An Excessive Desire for Marriage is Idolatrous
In one of my blogs last week, I have stated my deep desire to get married (as well as my fear of remaining single). Because of this desire, I often find myself imagining how glorious it would be to be marries to the woman of my dreams. Singles, you know what I’m talking about, don’t you? We’re all guilty of this!
We read books and attend seminars on dating, courtship, and marriage. We talk to our friends about the men or women we know, and how nice it would be to spend the rest of our lives with them. We daydream of the day we say “I do,” of doing life and ministry together with our spouse, of starting a family, and of living happily ever after. In short, our minds are saturated with thoughts of marriage.
But isn’t this too much? Isn’t this an excessive desire for marriage? Aren’t we idolizing marriage?
If we will take a closer look at ourselves and be honest, we will discover that we are already idolizing a future spouse or the married life. We make these good things into glorious ones. We make them gods, and put them in the place of God. Thus, the excessive desire for marriage is idolatrous.
The Bible is filled with warning against idolatry. We can find one in the Ten Commandments:
4“You shall not make for yourself an idol in the form of anything in heaven above or on the earth beneath or in the waters below. (Exodus 20:4)
Why shouldn’t we bow down and serve idols? It’s because God is a jealous God, “visiting the iniquity of the fathers on the children to the third and the fourth generation of those who hate me” (v.5). We don’t want God to be jealous over us, right?
A Balanced View
So what should we do?
Since an excess of the desire for marriage is idolatrous, we should strike a balance. And we can do this by having a proper view of singleness. Singleness? Yes, that’s right.
For some of us, we view the single years with abomination. We look at our singleness like a prison, with marriage as the only bail. We liken the time of waiting to an extended stay in a torture chamber. We think or ourselves as incomplete persons until we marry.
But let’s take a look at how the apostle Paul describes a single person and married one:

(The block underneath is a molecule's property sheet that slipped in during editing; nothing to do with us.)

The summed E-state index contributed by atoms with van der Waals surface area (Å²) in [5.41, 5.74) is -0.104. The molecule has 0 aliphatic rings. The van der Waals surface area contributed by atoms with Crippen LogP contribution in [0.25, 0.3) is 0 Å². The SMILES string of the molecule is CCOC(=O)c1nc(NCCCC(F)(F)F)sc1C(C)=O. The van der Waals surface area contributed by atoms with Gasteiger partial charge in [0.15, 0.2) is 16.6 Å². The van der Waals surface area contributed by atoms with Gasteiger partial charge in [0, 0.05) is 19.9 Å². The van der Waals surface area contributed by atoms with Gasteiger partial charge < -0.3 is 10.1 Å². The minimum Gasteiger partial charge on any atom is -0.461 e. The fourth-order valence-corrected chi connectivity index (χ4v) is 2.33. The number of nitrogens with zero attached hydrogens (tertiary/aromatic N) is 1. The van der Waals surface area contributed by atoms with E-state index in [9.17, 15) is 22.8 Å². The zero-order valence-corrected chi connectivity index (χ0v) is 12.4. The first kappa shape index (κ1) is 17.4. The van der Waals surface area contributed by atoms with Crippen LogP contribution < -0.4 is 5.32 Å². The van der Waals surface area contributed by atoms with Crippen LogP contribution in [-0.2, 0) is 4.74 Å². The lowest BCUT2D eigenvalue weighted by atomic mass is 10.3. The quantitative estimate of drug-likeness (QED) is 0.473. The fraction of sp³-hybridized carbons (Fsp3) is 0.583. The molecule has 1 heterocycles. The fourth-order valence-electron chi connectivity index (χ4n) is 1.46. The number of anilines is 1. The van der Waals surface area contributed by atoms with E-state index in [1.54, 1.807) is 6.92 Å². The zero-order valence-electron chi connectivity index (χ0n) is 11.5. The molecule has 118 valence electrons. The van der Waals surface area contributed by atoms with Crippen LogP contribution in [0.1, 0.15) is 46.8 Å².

32I want you to be free from anxieties. The unmarried man is anxious about the things of the Lord, how to please the Lord. 33But the married man is anxious about worldly things, how to please his wife, 34and his interests are divided. And the unmarried or betrothed woman is anxious about the things of the Lord, how to be holy in body and spirit. But the married woman is anxious about worldly things, how to please her husband. 35I say this for your own benefit, not to lay any restraint upon you, but to promote good order and to secure your undivided devotion to the Lord. (1 Corinthians 7:32-25)
It seems that for the apostle, an unmarried person is better off than a married person. (Of course, there are many blessings a married person do experience that an unmarried one doesn’t). Why is that? It’s because time is running out! And an unmarried person has more time to be “anxious about the things of the Lord, how to please the Lord.” He is unlike the married person who is “anxious about worldly things” and how to please his spouse. His interests are divided, while the unmarried one had undivided devotion. (To clear things: If a person is a single, it doesn’t automatically mean that he has undivided devotion for the Lord. And if a person is married, it also doesn’t automatically mean that he can’t give a high level of devotion. But compared to a married person, the single has more potential to have an undivided devotion).
Redeeming the Single Years
The single has more time to be “anxious about the things of the Lord,” pleasing Him. He has undivided devotion. Isn’t this wonderful?
Since the single has more time of undivided devotion, he also has more time to “delight [himself] in the Lord” (Psalm 37:4) as a single, finding satisfaction and wholeness in Christ. He has more time to strive for holiness as a single, for “For this is the will of God, your sanctification” (1 Thessalonians 4:3). He has more time to “serve one another” (Galatians 5:13) as a single. And he has more time to “Trust in the LORD with all [his] heart” (Proverbs 3:5) as a single, as he waits for God’s will on his future.
Are you idolizing a future spouse or the married life? If you are, you can find forgiveness in the Lord Jesus. And He will help you remove the idol from your heart and give you the strength to redeem the single years.